Scientists Regenerate Rabbit Skeleton Joints

rabbit joint 4x460
Reanimator, Reanimate me!
Researchers at Columbia University have regrown the destroyed joints of rabbits by shaping a scaffolding that encourages bones to heal in particular forms:

In research published this week in The Lancet, the researchers demonstrate that the technology–a joint-shaped scaffold infused with a growth factor protein–works in rabbits. About a month after the implant, the animals began using their injured forelimbs again, and at two months the animals moved almost as well as similarly aged healthy rabbits. The study is the first to show that an entire joint can be repaired while being used.[…]

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A New Artificial Hand With A Delicate Robotic Grip

robohand_x220

This four-fingered robotic hand contains sensors that help it pick up a variety of objects

Industrial robots have been helping in the factories for a while, but most robots need a complex hand and powerful software to grasp ordinary objects without damaging them.  Researchers from Harvard and Yale Universities have developed a simple, soft robotic hand that can grab a range of objects delicately, and which automatically adjusts its fingers to get a good grip. The new hand could also potentially be useful as a prosthetic arm.

 

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Microtool Inspired By Human Hand

Microtool Inspired By Human Hand 

 The gripper closed around tissue.

Using the human hand as a model, scientists at Johns Hopkins University and its medical school have developed a microscopic tool that might one day be used inside the body. The tool, a clawlike gripper less than a millimeter in diameter, could grab cells from tissue for a biopsy, for example.

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Wearable Robotic Arm

Wearable Robotic Arm 

Tail-wrist-II

Paraplegics and the elderly often face problems with their joints and muscle movements. When stuck to bed owing to their illness, patients tend to develop contraction of muscles that could be irreversible, and regular range of motion exercises through physiotherapy is the only alternative left. There are a few muscle and joint extractors available to assist, but Tail-wrist-II seems to be a novel makeover in the category. Developed by Hideyuki Tsukakoshi, assistant professor of Mechanical Control Systems at the Tokyo Institute of Technology, the Tail-wrist-II is designed to prevent contraction of muscles and joints.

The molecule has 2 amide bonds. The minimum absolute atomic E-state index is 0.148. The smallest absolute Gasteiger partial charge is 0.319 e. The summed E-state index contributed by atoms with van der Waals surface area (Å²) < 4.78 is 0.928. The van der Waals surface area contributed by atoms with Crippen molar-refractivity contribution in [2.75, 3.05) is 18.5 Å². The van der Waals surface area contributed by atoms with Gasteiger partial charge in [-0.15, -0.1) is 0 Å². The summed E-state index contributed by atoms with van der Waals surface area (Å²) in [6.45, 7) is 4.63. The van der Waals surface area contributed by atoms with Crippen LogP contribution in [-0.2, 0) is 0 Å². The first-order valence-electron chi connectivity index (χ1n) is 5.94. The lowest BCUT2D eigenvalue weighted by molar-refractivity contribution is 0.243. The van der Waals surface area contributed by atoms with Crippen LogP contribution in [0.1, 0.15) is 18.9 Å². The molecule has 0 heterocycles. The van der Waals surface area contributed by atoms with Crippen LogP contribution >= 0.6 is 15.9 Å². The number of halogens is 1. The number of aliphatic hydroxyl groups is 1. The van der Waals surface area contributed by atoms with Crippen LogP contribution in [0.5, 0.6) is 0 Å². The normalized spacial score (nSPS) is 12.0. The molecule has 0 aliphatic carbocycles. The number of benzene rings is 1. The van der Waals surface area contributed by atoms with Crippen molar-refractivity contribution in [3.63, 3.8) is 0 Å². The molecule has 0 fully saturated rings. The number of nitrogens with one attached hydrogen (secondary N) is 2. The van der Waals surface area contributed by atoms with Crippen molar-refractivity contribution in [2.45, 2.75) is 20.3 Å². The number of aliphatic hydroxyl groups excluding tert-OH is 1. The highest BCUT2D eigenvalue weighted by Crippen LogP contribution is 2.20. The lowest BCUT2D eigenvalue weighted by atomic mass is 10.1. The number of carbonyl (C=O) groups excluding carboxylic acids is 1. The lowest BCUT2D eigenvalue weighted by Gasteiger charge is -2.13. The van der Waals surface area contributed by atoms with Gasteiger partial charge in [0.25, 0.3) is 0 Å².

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New Biomaterial Could Help In Knee Cartilage Repair

New Biomaterial Could Help In Knee Cartilage Repair 

 Abnormal Cartilage

A new biomaterial developed by Cartilix, a biotech startup based in Foster City, CA, could dramatically improve the success rate of knee-cartilage repair surgery, making the procedure more accessible to patients with bad knees. The new material, called ChonDux, consists of a polymer hydrogel that, when injected into the knee during surgery, guides the regeneration of cartilage by stimulating repair cells in the body.

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TFAS: A New Procedure That Can Restore Full Use Of Spine

TFAS: A New Procedure That Can Restore Full Use Of Spine 

 TFAS Posterior View

Ever bend down and not get up again for a few days? Have you turned your neck in one direction only to find that your body had to accompany your neck to turn to the other side?

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What Is That Thing On Olympian Kerri Walsh’s Shoulder?

What Is That Thing On Olympian Kerri Walsh’s Shoulder? 

 Olympic Volleyball Player Kerri Walsh

For the longest time I thought the black sinewy thing on Olympic beach volleyball player Kerri Walsh’s shoulder was either a confused Alien face sucker, a horny spider, a bad tattoo decision (a la Mike Tyson), or all of the above. Turns out I was way off, and it’s actually Kinesio athletic tape from a company in Albequerque. And upon further inspection, the hype surrounding the $15 tape appears justified, and goes way beyond helping athletes.

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Call for a Warning System on Artificial Joints

Call for a Warning System on Artificial Joints

Monitoring artificial joints should be common practice

Dr. Lawrence Dorr, a nationally known orthopedic surgeon in Los Angeles, realized last year that something was very wrong with some of his patients.

Months after routine hip replacements, patients who had expected to live without pain were in agony. “The pain was grabbing me around the back,” said Stephen Csengeri, who is 54, and a lawyer from Torrance, Calif.

Dr. Dorr found he had implanted the same metal hip socket in each patient. Several needed surgery again — a replacement for their replacement.

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